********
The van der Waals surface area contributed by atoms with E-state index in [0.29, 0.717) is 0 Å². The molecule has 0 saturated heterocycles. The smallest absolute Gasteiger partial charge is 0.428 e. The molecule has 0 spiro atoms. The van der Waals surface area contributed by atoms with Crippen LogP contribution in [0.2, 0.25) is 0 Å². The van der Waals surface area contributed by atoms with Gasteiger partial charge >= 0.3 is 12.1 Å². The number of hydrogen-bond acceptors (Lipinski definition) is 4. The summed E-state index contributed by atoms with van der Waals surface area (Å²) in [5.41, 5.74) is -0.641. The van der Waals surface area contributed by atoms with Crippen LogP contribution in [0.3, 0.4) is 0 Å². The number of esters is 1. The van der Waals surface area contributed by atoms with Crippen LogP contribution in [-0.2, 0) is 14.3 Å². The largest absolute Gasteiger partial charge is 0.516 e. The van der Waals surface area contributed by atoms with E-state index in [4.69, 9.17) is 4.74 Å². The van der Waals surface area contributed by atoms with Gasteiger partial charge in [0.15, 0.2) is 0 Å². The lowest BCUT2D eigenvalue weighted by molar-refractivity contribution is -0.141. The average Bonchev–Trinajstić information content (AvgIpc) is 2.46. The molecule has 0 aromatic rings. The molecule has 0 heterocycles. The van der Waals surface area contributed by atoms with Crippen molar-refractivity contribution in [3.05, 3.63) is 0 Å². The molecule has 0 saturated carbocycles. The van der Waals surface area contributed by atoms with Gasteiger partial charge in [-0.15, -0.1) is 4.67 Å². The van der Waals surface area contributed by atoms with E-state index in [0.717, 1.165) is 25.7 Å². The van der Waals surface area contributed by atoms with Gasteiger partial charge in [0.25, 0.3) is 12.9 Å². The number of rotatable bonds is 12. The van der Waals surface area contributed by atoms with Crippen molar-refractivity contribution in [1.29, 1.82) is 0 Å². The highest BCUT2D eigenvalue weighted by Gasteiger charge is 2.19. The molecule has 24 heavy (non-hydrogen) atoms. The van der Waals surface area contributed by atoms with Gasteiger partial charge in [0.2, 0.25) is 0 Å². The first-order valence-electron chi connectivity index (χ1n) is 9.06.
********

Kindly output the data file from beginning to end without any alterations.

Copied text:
The van der Waals surface area contributed by atoms with E-state index in [0.29, 0.717) is 0 Å². The molecule has 0 saturated heterocycles. The smallest absolute Gasteiger partial charge is 0.428 e. The molecule has 0 spiro atoms. The van der Waals surface area contributed by atoms with Crippen LogP contribution in [0.2, 0.25) is 0 Å². The van der Waals surface area contributed by atoms with Gasteiger partial charge >= 0.3 is 12.1 Å². The number of hydrogen-bond acceptors (Lipinski definition) is 4. The summed E-state index contributed by atoms with van der Waals surface area (Å²) in [5.41, 5.74) is -0.641. The van der Waals surface area contributed by atoms with Crippen LogP contribution in [0.3, 0.4) is 0 Å². The number of esters is 1. The van der Waals surface area contributed by atoms with Crippen LogP contribution in [-0.2, 0) is 14.3 Å². The largest absolute Gasteiger partial charge is 0.516 e. The van der Waals surface area contributed by atoms with E-state index in [4.69, 9.17) is 4.74 Å². The van der Waals surface area contributed by atoms with Gasteiger partial charge in [0.15, 0.2) is 0 Å². The lowest BCUT2D eigenvalue weighted by molar-refractivity contribution is -0.141. The average Bonchev–Trinajstić information content (AvgIpc) is 2.46. The molecule has 0 aromatic rings. The molecule has 0 heterocycles. The van der Waals surface area contributed by atoms with Crippen molar-refractivity contribution in [3.05, 3.63) is 0 Å². The molecule has 0 saturated carbocycles. The van der Waals surface area contributed by atoms with Gasteiger partial charge in [-0.15, -0.1) is 4.67 Å². The van der Waals surface area contributed by atoms with E-state index in [0.717, 1.165) is 25.7 Å². The van der Waals surface area contributed by atoms with Gasteiger partial charge in [0.25, 0.3) is 12.9 Å². The number of rotatable bonds is 12. The van der Waals surface area contributed by atoms with Crippen molar-refractivity contribution in [1.29, 1.82) is 0 Å². The highest BCUT2D eigenvalue weighted by Gasteiger charge is 2.19. The molecule has 24 heavy (non-hydrogen) atoms. The van der Waals surface area contributed by atoms with Gasteiger partial charge in [0.2, 0.25) is 0 Å². The first-order valence-electron chi connectivity index (χ1n) is 9.06.